Coeliac disease associated with psoriasis.
      ; with an odds ratio of 2.73), our risk estimates were consistently below two. One explanation for our lower risk estimates deals with our ascertaining CD through pathology databases. Ascertaining CD through pathology databases has previously yielded lower risk estimates than similar studies using the inpatient registers to identify CD (compare, e.g., relative risks of death in CD:
      • Ludvigsson J.F.
      • Montgomery S.M.
      • Ekbom A.
      • et al.
      Small-intestinal histopathology and mortality risk in celiac disease.
      : 1.39 with
      • Peters U.
      • Askling J.
      • Gridley G.
      • et al.
      Causes of death in patients with celiac disease in a population-based Swedish cohort.
      : 2.0. Another, perhaps more likely, explanation of our lower risk estimates is the rarity of diagnosed CD in Israel. It is possible that most patients in that study suffered from (severe) symptomatic CD (0.11% of controls had CD (
      • Birkenfeld S.
      • Dreiher J.
      • Weitzman D.
      • et al.
      Coeliac disease associated with psoriasis.
      ), whereas 29,000 patients with CD in the current study equal around 0.3% of the Swedish population).
      Although we did not screen the entire Swedish population for CD, our data indicate a 2-fold increased risk of CD in patients with previous psoriasis. This is consistent with recent data from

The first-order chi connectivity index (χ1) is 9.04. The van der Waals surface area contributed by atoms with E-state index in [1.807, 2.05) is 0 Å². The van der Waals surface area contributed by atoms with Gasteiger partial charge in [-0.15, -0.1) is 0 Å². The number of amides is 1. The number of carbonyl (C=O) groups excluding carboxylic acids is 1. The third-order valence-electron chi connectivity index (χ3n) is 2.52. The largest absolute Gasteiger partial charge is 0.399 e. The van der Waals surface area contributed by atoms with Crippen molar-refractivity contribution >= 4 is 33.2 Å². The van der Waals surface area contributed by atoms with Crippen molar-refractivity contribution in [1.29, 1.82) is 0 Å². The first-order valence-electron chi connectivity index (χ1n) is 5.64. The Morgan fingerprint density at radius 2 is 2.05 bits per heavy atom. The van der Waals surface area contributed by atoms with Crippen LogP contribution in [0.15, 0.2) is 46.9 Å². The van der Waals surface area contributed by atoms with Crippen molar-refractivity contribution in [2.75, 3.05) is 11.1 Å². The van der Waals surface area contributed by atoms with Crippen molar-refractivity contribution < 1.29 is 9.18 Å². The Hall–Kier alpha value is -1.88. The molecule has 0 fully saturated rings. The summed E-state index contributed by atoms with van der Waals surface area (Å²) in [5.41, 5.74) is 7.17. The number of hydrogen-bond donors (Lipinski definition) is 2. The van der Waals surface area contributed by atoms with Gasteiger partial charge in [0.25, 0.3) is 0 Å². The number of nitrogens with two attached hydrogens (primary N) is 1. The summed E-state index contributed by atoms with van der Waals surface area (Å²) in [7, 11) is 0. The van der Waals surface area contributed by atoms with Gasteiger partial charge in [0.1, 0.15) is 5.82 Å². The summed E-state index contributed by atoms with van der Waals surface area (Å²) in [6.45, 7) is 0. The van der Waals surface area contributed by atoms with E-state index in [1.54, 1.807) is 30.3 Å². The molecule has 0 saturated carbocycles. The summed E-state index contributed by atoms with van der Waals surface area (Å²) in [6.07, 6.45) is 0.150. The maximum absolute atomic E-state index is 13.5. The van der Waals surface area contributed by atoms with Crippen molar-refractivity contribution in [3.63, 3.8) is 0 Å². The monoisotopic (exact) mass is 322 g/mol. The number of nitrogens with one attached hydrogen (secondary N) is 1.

• Montesu M.A.
      • Dessi-Fulgheri C.
      • Pattaro C.
      • et al.
      Association between psoriasis and coeliac disease? A case-control study.
      . In their study, 2% of psoriasis patients had CD (as compared with expected 1% (
      • Dube C.
      • Rostom A.
      • Sy R.
      • et al.
      The prevalence of celiac disease in average-risk and at-risk Western European populations: a systematic review.
      )), although none of their controls showed a positive CD serology (
      • Montesu M.A.
      • Dessi-Fulgheri C.
      • Pattaro C.
      • et al.
      Association between psoriasis and coeliac disease? A case-control study.
      ).
      • Woo W.K.
      • McMillan S.A.
      • Watson R.G.
      • et al.
      Coeliac disease-associated antibodies correlate with psoriasis activity.
      in a series of 130 psoriatic patients found 3 (2.3%) patients with VA, and also reported that positive CD serology correlated with increased disease activity in psoriasis. An Italian study reported that 4/92 (4.3%) patients with psoriasis versus 0/90 controls had CD (
      • Ojetti V.
      • Aguilar Sanchez J.
      • Guerriero C.
      • et al.
      High prevalence of celiac disease in psoriasis.
      ); and a Swedish study that 5/114 (4.4%) individuals with psoriatic arthritis had CD (the Swedish study used no controls;
      • Lindqvist U.
      • Rudsander A.
      • Bostrom A.
      • et al.
      IgA antibodies to gliadin and coeliac disease in psoriatic arthritis.
      ). Meanwhile, an Iranian study failed to show an increased prevalence of CD in 328 patients with psoriasis (
      • Zamani F.
      • Alizadeh S.
      • Amiri A.
      • et al.
      Psoriasis and coeliac disease; is there any relationship?.
      ).
      Our study was based on histopathological evidence of CD, and is therefore difficult to compare with studies on psoriasis and CD serology (
      • Michaelsson G.
      • Gerden B.
      • Ottosson M.
      • et al.